Our phones will be on Auto Attendant between 1:30 – 2:30 pm for training purposes and lunches.

Mind the Gap! Retirement Shortfalls are Ahead For All But the Most Affluent Americans

Published on March 25, 2024

Baby boomers beware: the retirement income gap might be too big to fill in at this point. This goes for high earners as well, and Gen X and millennials may encounter retirement shortfalls as well.

A study by Vanguard used Social Security figures for workers from different age groups and income levels to compare those workers’ projected retirement income with what their approximate financial needs would be. The groups were broken down into four cohorts: low-income, middle-income, affluent, and high-income individuals, and across three generations (late baby boomers ages 62-67, Gen Xers, and early millennials ages 37-41).

Retirement readiness did not score high marks for most people in the millennial, Gen X, and late baby boomer groups except for high earners. The study’s authors reported that “low-, middle-, and upper-middle-income workers, who have annual earnings in the 25th, 50th, and 70th percentiles* of the national income distribution, may fail to accumulate enough to meet the spending levels typical of today’s retirees.”

This is because high earners rely less on Social Security benefits to fund their retirement income needs. The study revealed that Social Security funds:

*Median take-home incomes of $22,000, $42,000, and $61,000 respectively; the wealthiest 95th percentile took home $173,000.


All but the wealthiest late boomers who are entering their retirement years now should be worried. The implication is that income level also determines the ability of people to save for their retirement as opposed to relying on Social Security to fill the income gap.

The Vanguard study goes into great detail about the different income cohorts and the percentage of retirement income they will have to self-fund vs. having the savings to support them after they stop working. The bottom line is that with Social Security benefits always in peril of being cut (which would have the biggest impact on the lower-income population), and the challenges of workers across income levels to save enough, the retirement shortfall is of concern.

Especially as we see so many Americans living longer.


The longevity factor in retirement readiness

It is no longer unusual for Americans to live into their 90s and even to become centenarians. That is certainly something to celebrate—but puts an affordable retirement at risk for many seniors. Although the CDC places U.S. life expectancy at 73.5 years for men and 79.3 years for women, a survey from Corebridge Financial and The Longevity Project reveals more ambitious lifespan goals: 54% of respondents said their goal is to live to 100.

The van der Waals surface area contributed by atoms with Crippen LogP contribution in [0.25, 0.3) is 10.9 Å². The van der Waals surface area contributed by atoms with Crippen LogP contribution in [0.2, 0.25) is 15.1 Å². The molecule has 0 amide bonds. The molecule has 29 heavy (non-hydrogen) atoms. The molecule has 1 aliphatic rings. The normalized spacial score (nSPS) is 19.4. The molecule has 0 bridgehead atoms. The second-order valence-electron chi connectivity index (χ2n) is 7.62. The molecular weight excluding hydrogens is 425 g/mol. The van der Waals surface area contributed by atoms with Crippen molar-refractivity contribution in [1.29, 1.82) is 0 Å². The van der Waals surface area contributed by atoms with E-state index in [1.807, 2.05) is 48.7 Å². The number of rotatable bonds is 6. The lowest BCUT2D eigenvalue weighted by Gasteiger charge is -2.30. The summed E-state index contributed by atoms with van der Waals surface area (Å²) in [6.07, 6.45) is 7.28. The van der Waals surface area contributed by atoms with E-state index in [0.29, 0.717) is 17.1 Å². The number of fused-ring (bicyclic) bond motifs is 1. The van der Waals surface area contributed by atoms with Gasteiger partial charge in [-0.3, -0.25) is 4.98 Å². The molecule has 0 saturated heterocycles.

However, those individuals may not plan to work longer to fund that longer retirement timeline.

That means three to five decades of retirement years to fund.

While the retirement age goals are ambitious, three-quarters (76%) of the survey’s participants also said their retirement savings and investments fall short of what they’ll need for income during those decades. This may be why more than 25% said they will have to work past age 70 to afford retirement. Other participants are either extremely confident they won’t outlive their savings (27%) and just over one-third (36%) feel they can make their savings last for as long as they need.


Save for a long-haul retirement with a self-directed IRA

At Next Generation, we’re all for long, happy lives for our clients. We are also advocates for taking control of your future (as in your retirement income). After all, aiming to live a long life with the income you need in retirement takes planning. And for many investors, that means funding and investing through a self-directed IRA.

A self-directed IRA enables workers of all ages to invest their funds in a broad array of alternative assets, which helps them build a more diverse retirement portfolio and build a hedge against stock market volatility. Many readers of retirement age have lived through severe economic downturns in the past 25 years—from the dot com bubble burst to the 9/11 tragedy to the 2008 crash and Great Recession—and the cyclical market swings that can make investors dizzy.

By investing in alternative assets you already know and understand, you can build retirement wealth with greater flexibility—and for the long term. Think real estate, precious metals, private equity funding, royalties, private placements…the list goes on when you move outside of the typical stocks, bonds, and mutual funds offered by most banks and brokerage houses.

When you open a self-directed IRA with Next Generation, you receive superior customer service from a long-time administrator and custodian with expertise in self-directed retirement plans. Our team reviews all self-directed transactions to ensure our clients are investing within IRS guidelines. We manage all required filing and paperwork and hold the assets on behalf of our clients.


Plus, we love client education—it’s like lifelong learning for self-directed investors. Our team is available to answer your questions about the many nontraditional investments allowed through self-direction. You can reach us at NewAccounts@NextGenerationTrust.com or 888.857.8058. You can also register for a complimentary educational session before you get started or at any time throughout your self-directed investing journey.

Back to Blog